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‘It’s ruined my life’ - woman tells of devastating impact of sedative over-prescription

PUBLISHED: 12:38 15 September 2020 | UPDATED: 12:38 15 September 2020

Caroline Clancy was overprescribed lorazepam by a doctor and was told it would take her 48 years to fully come off the drug. Pictures: BRITTANY WOODMAN

Caroline Clancy was overprescribed lorazepam by a doctor and was told it would take her 48 years to fully come off the drug. Pictures: BRITTANY WOODMAN

Archant

“It’s ruined my life.”

Caroline Clancy was overprescribed lorazepam by a doctor and was told it would take her 48 years to fully come off the drug. Pictures: BRITTANY WOODMANCaroline Clancy was overprescribed lorazepam by a doctor and was told it would take her 48 years to fully come off the drug. Pictures: BRITTANY WOODMAN

A Norwich woman has spoken out about the “absolutely horrendous” experience of being prescribed excessive sedatives, which she said left her with side effects and “destroyed” her family life.

Caroline Clancy, 54, was first prescribed lorazepam - a type of benzodiazepine, or sedative drug - in 2002 due to suffering with chronic pain and fibromyalgia, as well as anxiety.

But after a repeat prescription was issued in 2013, Miss Clancy’s dosage was doubled by her doctor - without explanation - so she continued to take the pills for several years.

She said: “I was asleep most of the day and night.

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“I have no memories of the time in which I was taking 20mg daily.”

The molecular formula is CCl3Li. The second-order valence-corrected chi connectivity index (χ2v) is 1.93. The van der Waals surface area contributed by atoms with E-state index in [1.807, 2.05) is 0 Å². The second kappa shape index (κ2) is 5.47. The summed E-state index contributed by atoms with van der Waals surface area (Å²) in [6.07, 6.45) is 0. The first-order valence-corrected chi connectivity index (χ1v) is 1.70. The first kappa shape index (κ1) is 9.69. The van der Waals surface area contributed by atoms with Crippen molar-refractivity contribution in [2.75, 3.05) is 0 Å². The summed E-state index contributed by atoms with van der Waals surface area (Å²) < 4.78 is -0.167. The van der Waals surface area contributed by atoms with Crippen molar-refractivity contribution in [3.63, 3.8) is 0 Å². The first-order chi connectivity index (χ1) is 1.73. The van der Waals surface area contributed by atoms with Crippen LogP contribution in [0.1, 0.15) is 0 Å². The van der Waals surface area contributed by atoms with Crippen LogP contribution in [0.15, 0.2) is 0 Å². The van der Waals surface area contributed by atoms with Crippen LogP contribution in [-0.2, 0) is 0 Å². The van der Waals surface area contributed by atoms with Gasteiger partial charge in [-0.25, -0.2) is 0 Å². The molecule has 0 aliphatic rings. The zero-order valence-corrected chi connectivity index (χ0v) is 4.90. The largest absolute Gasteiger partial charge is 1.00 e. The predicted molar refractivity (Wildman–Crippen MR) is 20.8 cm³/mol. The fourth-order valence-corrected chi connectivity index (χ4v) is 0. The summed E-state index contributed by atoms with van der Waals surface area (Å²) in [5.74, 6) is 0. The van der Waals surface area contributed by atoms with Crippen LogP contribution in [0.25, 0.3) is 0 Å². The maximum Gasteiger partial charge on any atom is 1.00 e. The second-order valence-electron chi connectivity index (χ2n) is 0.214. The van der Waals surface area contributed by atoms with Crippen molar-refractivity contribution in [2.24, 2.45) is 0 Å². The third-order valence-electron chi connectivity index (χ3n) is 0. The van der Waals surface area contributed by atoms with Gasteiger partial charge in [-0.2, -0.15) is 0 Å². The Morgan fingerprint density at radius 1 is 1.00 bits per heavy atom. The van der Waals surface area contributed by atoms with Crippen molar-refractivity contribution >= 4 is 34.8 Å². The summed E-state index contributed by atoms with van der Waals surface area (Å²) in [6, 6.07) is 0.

A letter from the GP who prescribed the pills states that Miss Clancy was taking 16mg a day.

The NHS says a typical dose is between 1-4mg daily for anxiety.

The error was discovered in 2017 by another GP at Miss Clancy’s clinic and she began to be tapered off the drugs.

She said: “I was told I was a prescribed drug addict.

“I was utterly shocked. I have never taken illegal drugs and do not drink alcohol.

“It’s ruined my life. My rate of withdrawals means I will be lorazepam free in 48 years and eight months. I’m 54 - I will be dead by the time I’m 102 years.”

Miss Clancy, who has two children, said the experience has left her experiencing thoughts of suicide.

She added: “It’s absolutely horrendous.

“I can no longer see a future that holds any hope whatsoever.”

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A letter from Miss Clancy’s GP, seen by the Local Democracy Reporting Service (LDRS), sent in 2017 in response to her complaint about the situation, stated: “I can only think that I made an error when I issued your prescription that day... I sincerely apologise.”

The doctor, who we are not naming, added: “I am afraid I can see no explanation as to why I would have made this change.”

The letter stated that Miss Clancy’s concerns had been “thoroughly investigated by the surgery” and the error which led to her overprescription had been “discussed as a significant event”.

And it added that all the practice’s GPs would complete further training on the use of benzodiazepines and an audit into Miss Clancy’s medications would be carried out, as well as a wider audit into benzodiazepine prescriptions at the surgery.

And Miss Clancy urged the public to be aware of the potential consequences of over-prescription, and said: “Not only is it potentially lethal, it ruins lives and families - like it has mine.

“Prescribing large amounts of highly addictive drugs is utterly appalling. Benzodiazepines addiction is deadly.

“I struggle with the horrific withdrawals and my children are witnesses to my mental and physical decline.

“I think the public has the right to know things can go wrong and the consequences can be dire.

“If one person reads this and questions the medication they’re on, it will help.”

• If you need help, call the free Samaritans helpline on 116 123 from anywhere in the UK, 24 hours a day, seven days a week.

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